Far Cry: New Dawn is set in a colorful apocalypse, and its coming soon

The premise, title, and box art may have been leaked earlier this week (opens in new tab), but Far Cry: New Dawn, officially revealed at The Game Awards 2018 (opens in new tab) tonight, is still pretty surprising. The standalone sequel takes place several years after the events of Far Cry 5 (opens in new tab) and features many firsts for the series, including a post-apocalyptic setting and not one, but two female antagonists. Oh, and it’s scheduled to release on February 15, 2019. 

*Far Cry 5 ending spoilers ahead* 

Far from the dreary, bombed-out tones that you might expect from a nuclear wasteland, Far Cry: New Dawn is a surprisingly bright and colorful post-apocalypse – though it does have plenty of ramshackle weapons and scrappy leather armor. Instead of Clickers or Deathclaws, we’ve got white deer with pink antlers and adorable, mossy bison. And this landscape extends far beyond Far Cry 5’s Montana: the bomb that fell at the end of Far Cry 5 was apparently one of many. It’s mighty pretty, but we’re still dealing with a global nuclear apocalypse here.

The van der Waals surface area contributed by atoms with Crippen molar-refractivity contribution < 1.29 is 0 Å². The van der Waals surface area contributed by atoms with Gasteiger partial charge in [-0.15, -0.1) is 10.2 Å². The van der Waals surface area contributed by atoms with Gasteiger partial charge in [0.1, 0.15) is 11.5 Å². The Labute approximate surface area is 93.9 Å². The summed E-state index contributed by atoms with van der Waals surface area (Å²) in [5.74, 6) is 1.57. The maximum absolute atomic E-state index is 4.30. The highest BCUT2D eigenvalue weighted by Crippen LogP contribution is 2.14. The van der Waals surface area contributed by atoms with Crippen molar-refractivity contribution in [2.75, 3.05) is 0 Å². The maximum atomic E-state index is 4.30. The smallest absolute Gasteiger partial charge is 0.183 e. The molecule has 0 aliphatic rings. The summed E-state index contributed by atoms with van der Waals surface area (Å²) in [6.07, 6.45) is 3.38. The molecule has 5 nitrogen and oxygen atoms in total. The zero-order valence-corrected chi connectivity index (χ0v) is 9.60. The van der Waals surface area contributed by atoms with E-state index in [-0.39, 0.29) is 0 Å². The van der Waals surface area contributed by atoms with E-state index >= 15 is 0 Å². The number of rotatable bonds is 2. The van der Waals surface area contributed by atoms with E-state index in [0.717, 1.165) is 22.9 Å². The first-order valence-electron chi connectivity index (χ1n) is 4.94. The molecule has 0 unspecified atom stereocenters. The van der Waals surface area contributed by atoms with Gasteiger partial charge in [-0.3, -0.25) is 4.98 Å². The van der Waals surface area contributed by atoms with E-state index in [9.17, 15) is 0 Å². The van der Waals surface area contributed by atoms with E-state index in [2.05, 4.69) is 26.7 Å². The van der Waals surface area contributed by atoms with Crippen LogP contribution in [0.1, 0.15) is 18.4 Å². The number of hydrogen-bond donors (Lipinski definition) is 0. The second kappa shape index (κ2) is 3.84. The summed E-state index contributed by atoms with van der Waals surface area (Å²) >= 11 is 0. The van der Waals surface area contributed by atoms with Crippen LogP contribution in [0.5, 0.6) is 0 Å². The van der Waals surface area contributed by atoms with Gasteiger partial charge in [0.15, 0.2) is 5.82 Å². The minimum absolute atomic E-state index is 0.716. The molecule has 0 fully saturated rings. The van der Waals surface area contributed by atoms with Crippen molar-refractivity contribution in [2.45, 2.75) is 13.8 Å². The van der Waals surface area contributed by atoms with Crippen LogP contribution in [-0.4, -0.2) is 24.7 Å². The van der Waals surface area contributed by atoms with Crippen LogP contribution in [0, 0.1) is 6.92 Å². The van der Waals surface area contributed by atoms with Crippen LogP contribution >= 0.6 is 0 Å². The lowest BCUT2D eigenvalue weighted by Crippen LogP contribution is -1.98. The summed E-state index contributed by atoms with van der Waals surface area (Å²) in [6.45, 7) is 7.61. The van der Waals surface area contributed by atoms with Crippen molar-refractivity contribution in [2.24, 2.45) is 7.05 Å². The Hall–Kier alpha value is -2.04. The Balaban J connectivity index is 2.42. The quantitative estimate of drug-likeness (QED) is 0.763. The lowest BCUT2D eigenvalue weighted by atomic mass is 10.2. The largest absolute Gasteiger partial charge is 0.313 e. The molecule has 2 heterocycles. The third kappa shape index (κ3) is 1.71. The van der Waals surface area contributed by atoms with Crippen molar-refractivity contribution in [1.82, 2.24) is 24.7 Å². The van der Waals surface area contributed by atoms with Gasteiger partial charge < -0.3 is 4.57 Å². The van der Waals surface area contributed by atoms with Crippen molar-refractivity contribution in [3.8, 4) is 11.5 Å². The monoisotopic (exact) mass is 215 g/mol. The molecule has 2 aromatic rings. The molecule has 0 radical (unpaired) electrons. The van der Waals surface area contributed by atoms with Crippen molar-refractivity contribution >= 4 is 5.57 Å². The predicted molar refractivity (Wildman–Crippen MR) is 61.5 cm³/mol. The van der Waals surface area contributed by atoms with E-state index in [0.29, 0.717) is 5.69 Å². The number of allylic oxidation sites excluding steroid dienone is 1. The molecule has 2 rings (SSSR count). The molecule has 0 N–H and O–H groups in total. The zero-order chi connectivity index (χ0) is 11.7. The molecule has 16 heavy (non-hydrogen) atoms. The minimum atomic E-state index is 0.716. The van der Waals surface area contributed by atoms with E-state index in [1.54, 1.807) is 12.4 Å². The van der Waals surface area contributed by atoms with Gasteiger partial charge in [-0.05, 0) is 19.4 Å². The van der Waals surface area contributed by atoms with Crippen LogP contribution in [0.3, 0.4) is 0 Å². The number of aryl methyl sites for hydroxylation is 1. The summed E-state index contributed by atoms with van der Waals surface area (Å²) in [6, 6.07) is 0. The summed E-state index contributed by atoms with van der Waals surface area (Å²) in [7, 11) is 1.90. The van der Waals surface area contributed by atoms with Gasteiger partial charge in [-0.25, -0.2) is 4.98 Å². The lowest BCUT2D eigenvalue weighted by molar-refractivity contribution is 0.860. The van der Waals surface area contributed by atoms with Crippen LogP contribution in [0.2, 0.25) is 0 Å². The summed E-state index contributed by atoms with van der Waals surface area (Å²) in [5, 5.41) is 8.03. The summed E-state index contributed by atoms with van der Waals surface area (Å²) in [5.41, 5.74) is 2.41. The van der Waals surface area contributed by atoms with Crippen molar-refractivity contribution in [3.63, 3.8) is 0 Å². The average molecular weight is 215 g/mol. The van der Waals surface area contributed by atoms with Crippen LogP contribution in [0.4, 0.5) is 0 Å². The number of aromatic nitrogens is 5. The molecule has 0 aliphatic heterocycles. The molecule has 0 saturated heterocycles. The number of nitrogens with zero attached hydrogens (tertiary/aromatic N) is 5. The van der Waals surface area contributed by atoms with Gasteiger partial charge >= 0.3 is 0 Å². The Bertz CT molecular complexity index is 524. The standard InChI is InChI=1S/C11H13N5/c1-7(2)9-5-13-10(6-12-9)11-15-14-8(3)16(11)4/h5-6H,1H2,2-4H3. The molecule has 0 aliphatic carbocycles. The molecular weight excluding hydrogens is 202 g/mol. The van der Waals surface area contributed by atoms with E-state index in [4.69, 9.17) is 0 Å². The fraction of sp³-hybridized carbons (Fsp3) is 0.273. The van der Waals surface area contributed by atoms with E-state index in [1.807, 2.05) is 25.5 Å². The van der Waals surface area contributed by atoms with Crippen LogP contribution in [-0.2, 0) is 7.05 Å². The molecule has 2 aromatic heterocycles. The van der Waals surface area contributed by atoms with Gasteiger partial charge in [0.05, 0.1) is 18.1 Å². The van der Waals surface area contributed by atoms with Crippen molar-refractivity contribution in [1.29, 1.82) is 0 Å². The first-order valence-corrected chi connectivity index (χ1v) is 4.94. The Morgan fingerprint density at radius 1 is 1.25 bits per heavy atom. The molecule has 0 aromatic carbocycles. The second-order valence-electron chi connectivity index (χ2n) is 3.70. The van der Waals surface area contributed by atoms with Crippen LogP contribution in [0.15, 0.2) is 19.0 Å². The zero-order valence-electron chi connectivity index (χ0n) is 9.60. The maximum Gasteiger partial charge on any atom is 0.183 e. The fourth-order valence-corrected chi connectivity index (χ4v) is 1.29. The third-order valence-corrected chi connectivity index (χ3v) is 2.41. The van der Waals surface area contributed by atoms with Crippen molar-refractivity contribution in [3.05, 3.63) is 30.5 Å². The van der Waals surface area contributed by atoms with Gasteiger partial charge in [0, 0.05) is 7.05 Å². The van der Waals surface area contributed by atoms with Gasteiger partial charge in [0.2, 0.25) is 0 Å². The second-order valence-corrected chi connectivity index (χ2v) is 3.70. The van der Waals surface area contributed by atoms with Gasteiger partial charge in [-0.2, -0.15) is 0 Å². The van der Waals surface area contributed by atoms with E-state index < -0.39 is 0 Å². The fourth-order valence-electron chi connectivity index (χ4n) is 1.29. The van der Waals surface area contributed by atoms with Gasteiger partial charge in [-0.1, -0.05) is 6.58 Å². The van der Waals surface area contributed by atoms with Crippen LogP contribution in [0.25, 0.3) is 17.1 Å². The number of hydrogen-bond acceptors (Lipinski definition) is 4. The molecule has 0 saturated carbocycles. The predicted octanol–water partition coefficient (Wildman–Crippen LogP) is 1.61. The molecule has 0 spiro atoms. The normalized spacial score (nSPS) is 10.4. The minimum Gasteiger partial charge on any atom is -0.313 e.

You experience Far Cry: New Dawn as a new character – not the deputy from Far Cry 5, as the game’s first teaser suggested. Your main enemy is a gang of ruthless scavengers called the Highwaymen, led by the no-doubt terrible Twins, the fierce women on the game’s cover. Ol’ Joseph Seed is still around, too, but exactly what he’s up to is anyone’s guess. 

In many ways, New Dawn looks and plays like Far Cry 5, but it looks like it’ll up the ante with a greater focus on survival elements and online co-op. You can salvage gear and scrap to forge new weapons via a more involved crafting system, and you can also use the resources you find to build up your home base. As you do, you’ll gain new abilities and allies, including some new animal friends from the look of it.  

We’ll have more on Far Cry: New Dawn coming soon, so stay tuned for a closer look at the next chapter in the open-world series. 

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